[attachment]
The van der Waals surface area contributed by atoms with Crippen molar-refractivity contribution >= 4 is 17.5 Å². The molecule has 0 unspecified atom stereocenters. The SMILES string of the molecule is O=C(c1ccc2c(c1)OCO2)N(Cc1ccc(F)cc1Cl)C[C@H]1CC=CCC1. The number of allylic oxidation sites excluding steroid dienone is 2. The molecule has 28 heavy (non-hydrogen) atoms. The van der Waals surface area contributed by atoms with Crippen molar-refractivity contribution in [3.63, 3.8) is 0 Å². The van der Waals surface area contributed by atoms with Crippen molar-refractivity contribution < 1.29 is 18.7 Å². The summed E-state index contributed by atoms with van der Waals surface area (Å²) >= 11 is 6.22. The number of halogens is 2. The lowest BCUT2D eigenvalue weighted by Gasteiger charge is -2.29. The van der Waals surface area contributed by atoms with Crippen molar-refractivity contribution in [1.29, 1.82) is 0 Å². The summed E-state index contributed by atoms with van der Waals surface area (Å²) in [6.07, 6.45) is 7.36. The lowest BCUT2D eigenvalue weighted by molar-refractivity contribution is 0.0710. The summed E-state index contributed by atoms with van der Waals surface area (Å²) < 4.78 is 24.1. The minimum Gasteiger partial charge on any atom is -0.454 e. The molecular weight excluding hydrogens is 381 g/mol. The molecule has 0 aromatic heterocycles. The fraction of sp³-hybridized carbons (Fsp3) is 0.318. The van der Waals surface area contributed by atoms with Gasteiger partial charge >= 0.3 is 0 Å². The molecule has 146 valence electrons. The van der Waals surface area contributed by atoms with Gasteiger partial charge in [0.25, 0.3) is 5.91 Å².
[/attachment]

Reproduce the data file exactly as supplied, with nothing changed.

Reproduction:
The van der Waals surface area contributed by atoms with Crippen molar-refractivity contribution >= 4 is 17.5 Å². The molecule has 0 unspecified atom stereocenters. The SMILES string of the molecule is O=C(c1ccc2c(c1)OCO2)N(Cc1ccc(F)cc1Cl)C[C@H]1CC=CCC1. The number of allylic oxidation sites excluding steroid dienone is 2. The molecule has 28 heavy (non-hydrogen) atoms. The van der Waals surface area contributed by atoms with Crippen molar-refractivity contribution in [3.63, 3.8) is 0 Å². The van der Waals surface area contributed by atoms with Crippen molar-refractivity contribution < 1.29 is 18.7 Å². The summed E-state index contributed by atoms with van der Waals surface area (Å²) >= 11 is 6.22. The number of halogens is 2. The lowest BCUT2D eigenvalue weighted by Gasteiger charge is -2.29. The van der Waals surface area contributed by atoms with Crippen molar-refractivity contribution in [1.29, 1.82) is 0 Å². The summed E-state index contributed by atoms with van der Waals surface area (Å²) in [6.07, 6.45) is 7.36. The lowest BCUT2D eigenvalue weighted by molar-refractivity contribution is 0.0710. The summed E-state index contributed by atoms with van der Waals surface area (Å²) < 4.78 is 24.1. The minimum Gasteiger partial charge on any atom is -0.454 e. The molecular weight excluding hydrogens is 381 g/mol. The molecule has 0 aromatic heterocycles. The fraction of sp³-hybridized carbons (Fsp3) is 0.318. The van der Waals surface area contributed by atoms with Gasteiger partial charge >= 0.3 is 0 Å². The molecule has 146 valence electrons. The van der Waals surface area contributed by atoms with Gasteiger partial charge in [0.25, 0.3) is 5.91 Å².